WILMINGTON, Del. -- The Rev. Bernard T. Pagano, a maverick Roman Catholic priest who was accused and then cleared of armed robberies by a suspect called the ``Gentleman Bandit," has died at 81.
He died after a stroke on Aug. 1, according to The (Wilmington) News Journal.
Father Pagano was suspected of committing nine armed robberies in Delaware and Pennsylvania in early 1979 in which a polite, middle-aged man pulled a gun on store clerks and demanded money.
A woman who said she was Father Pagano's lover gave police photographs of him because he looked like the composite drawings of the suspect.
During his trial in Delaware in 1979, several eyewitnesses said the lanky priest, then 53, was responsible for the robberies. In an intensely followed trial, Father Pagano drew attention for his cavalier attitude and playing racquetball during a break in the trial.
Then Ronald W. Clouser, a man from the Philadelphia suburb of Brookhaven, Pa., showed up with a lawyer and said he was the Gentleman Bandit. Although his hairline was not receding as much, Clouser closely resembled the priest.
A 1981 made-for-TV movie, ``The Gentleman Bandit," sympathetically retold Father Pagano's ordeal.
But for some law enforcement officials, there was more to the story.
Norman Cochran, who then was the Delaware State Police superintendent, said Monday that he is convinced Father Pagano committed several robberies. He also believes Clouser committed robberies around the same time in areas north of Wilmington.
``The ones that we charged Father Pagano with were south of the city," Cochran said. ``The modus operandi was entirely different."
Cochran said Clouser touched his victims in a sexual way -- something he said Father Pagano did not do.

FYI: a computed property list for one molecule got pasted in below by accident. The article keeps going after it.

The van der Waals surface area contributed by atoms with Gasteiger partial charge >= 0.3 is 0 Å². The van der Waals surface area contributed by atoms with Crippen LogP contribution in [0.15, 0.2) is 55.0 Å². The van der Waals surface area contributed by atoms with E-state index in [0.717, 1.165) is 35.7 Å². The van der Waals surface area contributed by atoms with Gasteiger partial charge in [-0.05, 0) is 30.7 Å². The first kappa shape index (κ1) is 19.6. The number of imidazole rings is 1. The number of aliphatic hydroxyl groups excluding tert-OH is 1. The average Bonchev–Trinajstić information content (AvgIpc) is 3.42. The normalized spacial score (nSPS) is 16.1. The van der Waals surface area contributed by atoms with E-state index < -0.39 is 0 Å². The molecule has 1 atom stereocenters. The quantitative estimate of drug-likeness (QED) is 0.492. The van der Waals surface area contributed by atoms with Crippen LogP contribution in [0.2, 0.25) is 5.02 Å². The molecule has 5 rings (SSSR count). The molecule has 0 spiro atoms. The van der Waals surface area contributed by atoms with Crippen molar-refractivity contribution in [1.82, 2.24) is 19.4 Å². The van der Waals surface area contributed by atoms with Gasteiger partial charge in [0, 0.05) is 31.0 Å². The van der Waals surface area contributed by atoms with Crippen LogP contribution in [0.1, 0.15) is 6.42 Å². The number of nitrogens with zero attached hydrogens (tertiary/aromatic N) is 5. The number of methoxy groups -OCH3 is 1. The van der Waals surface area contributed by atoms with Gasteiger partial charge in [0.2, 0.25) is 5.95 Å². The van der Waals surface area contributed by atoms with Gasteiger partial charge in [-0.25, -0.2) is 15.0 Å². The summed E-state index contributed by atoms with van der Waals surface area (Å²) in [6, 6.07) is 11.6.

Despite the misgivings of authorities, the case against Father Pagano was dropped and prosecutors apologized. Clouser pleaded guilty and served a prison sentence.
Father Pagano, the associate pastor at St. Mary's Refuge of Sinners in Cambridge, Md., at the time of his arrest, had once ruffled the feathers of church higher-ups when he entered a charity wrestling event as ``The Mad Monk."
After he was cleared of the robberies, he moved to New Jersey, where he was an advocate for people wrongly accused of crimes and a parish priest at St. Mary of Mount Virgin Church in New Brunswick.
He also spent about five years in the 1990s as a chaplain at the Veterans Administration hospitals in Lyons and East Orange, said Tom Malek-Jones, chief chaplain for the facilities.
``He didn't make much of that story" about his time as a suspect, said Malek-Jones .
Father Pagano, a World War II airman, was valuable for his work with veterans of that era and did not seem like someone who would have committed a robbery, Malek-Jones said.
``There isn't a person in this VA who would think about anything except exactly what the TV show said," he said.
Father Pagano retired a few years ago and had been living in Wind Gap, Pa.
Father Pagano was to be buried in New Jersey today after a funeral Mass in New Brunswick presided over by Bishop Michael Saltarelli of the Diocese of Wilmington.